Mending the Relationship of Two Brothers in James Baldwin's Sonny's Blues
According to Liukkonen, James Baldwin is well known for his "novels on sexual and personal identity, and sharp essays on civil-rights struggle in the United States." "Sonny's Blues" is no exception to this. The story takes place in Harlem, New York in the 1950's and tells of the relationship between two brothers. The older brother, who is the narrator and a participant in the novel, remains unnamed throughout the story. The novel is about the struggles, failures and successes of these two African American brothers growing up in the intercity as a minority. The encounters that the narrator and his brother, Sonny, have throughout the story exemplify Baldwin's theme of personal accountability and ethical criticism.
The older brother, the narrator, finds himself struggling at the beginning of the story. While riding the subway, he reads in the paper that Sonny has been arrested for possession of drugs. During his day of teaching, he reflects on prior years with Sonny and their past adventures as young boys. He remembers Sonny's "wonderfully direct brown eyes, and great gentleness and privacy." The narrator sees his brother as a good boy, not "hard or evil or disrespectful." He wonders how many of his algebra students are similar to Sonny in appearance and personality along with his drug habits. This comparison allows the older brother to conclude that Sonny was probably not arrested on his initial use of drugs. It also allows the narrator is see that Sonny may be like most of the other young boys in Harlem.
As the narrator makes his way to the courtyard heading home from school, a "friend" of Sonny's, another drug-user, approaches him. The narrator is bitter towards Sonny's friend and is reluctant to talk to him. The narrator is releasing his anger regarding Sonny unto this other drug user. He doesn't want to hear any "sad story" from the drug user (or Sonny). Yet, the narrator feels guilty for not wanting to listen to the drug user (or Sonny). He begins to think that if his relationship with Sonny had allowed Sonny to talk and be heard than maybe Sonny would not be using heroin. This thought is expanded when the narrator sees the barmaid. The narrator "sees the little girl" in the barmaid, yet senses her struggling in life and views her as a semiwhore.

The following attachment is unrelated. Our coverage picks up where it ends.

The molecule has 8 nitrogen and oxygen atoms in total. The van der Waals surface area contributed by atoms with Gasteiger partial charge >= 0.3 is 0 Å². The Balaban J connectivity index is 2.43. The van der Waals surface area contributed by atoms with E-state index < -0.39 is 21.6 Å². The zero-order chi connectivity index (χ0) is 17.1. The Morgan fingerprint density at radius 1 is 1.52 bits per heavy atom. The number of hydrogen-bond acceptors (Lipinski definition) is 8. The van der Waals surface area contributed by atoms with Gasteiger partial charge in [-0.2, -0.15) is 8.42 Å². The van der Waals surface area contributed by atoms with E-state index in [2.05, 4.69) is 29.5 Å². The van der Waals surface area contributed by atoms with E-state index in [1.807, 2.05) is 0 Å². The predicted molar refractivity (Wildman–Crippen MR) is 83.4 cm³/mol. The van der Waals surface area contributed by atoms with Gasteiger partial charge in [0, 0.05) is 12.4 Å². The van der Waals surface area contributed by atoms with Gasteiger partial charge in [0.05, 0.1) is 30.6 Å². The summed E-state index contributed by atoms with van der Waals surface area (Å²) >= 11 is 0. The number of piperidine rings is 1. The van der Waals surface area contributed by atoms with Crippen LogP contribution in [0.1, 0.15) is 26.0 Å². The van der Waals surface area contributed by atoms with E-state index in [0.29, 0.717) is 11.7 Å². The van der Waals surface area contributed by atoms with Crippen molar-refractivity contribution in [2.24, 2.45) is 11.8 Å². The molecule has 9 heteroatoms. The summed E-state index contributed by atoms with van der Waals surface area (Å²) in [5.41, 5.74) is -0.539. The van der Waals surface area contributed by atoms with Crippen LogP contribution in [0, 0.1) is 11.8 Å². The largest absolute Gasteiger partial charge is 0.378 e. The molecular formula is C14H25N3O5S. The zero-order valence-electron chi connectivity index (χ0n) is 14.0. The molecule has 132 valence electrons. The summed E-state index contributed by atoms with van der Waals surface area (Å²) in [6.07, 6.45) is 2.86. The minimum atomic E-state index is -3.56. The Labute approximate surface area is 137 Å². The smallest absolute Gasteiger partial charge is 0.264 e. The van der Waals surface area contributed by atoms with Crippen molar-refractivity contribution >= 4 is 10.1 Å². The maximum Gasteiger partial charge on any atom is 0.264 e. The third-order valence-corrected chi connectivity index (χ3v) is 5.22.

This bitter conversation with the drug user would also be regeneration for the narrator. The drug user states he feels somewhat responsible in Sonny's arrest. In turn, the narrator faces the fact that he feels somewhat responsible for Sonny's arrest. As a result of his guilt and interest in Sonny, the narrator starts to ask the drug user specific questions regarding Sonny's disposition. The drug user has knowledge of the never-ending cycle of abusing drugs and shares this information with the narrator. In return, the older brother feels a regeneration of care for the drug user, who his is viewing as Sonny. This encoun...